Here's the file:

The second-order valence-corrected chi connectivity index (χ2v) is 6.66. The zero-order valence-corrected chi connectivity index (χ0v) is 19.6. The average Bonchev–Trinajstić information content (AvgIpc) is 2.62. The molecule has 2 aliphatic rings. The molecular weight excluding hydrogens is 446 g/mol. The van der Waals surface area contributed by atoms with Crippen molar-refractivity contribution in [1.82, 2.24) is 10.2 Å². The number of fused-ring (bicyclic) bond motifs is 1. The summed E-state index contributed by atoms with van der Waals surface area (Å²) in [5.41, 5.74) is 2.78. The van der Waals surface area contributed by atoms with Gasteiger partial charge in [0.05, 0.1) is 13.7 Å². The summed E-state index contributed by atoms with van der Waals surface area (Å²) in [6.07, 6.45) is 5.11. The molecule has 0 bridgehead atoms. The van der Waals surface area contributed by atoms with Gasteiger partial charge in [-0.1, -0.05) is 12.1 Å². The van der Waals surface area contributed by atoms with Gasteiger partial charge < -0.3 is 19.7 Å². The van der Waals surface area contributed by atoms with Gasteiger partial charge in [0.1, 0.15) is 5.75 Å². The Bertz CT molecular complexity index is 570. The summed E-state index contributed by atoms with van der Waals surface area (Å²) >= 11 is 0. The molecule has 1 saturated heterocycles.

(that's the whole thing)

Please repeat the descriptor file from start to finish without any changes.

The second-order valence-corrected chi connectivity index (χ2v) is 6.66. The zero-order valence-corrected chi connectivity index (χ0v) is 19.6. The average Bonchev–Trinajstić information content (AvgIpc) is 2.62. The molecule has 2 aliphatic rings. The molecular weight excluding hydrogens is 446 g/mol. The van der Waals surface area contributed by atoms with Crippen molar-refractivity contribution in [1.82, 2.24) is 10.2 Å². The number of fused-ring (bicyclic) bond motifs is 1. The summed E-state index contributed by atoms with van der Waals surface area (Å²) in [5.41, 5.74) is 2.78. The van der Waals surface area contributed by atoms with Gasteiger partial charge in [0.05, 0.1) is 13.7 Å². The summed E-state index contributed by atoms with van der Waals surface area (Å²) in [6.07, 6.45) is 5.11. The molecule has 0 bridgehead atoms. The van der Waals surface area contributed by atoms with Gasteiger partial charge in [-0.1, -0.05) is 12.1 Å². The van der Waals surface area contributed by atoms with Gasteiger partial charge < -0.3 is 19.7 Å². The van der Waals surface area contributed by atoms with Gasteiger partial charge in [0.1, 0.15) is 5.75 Å². The Bertz CT molecular complexity index is 570. The summed E-state index contributed by atoms with van der Waals surface area (Å²) >= 11 is 0. The molecule has 1 saturated heterocycles.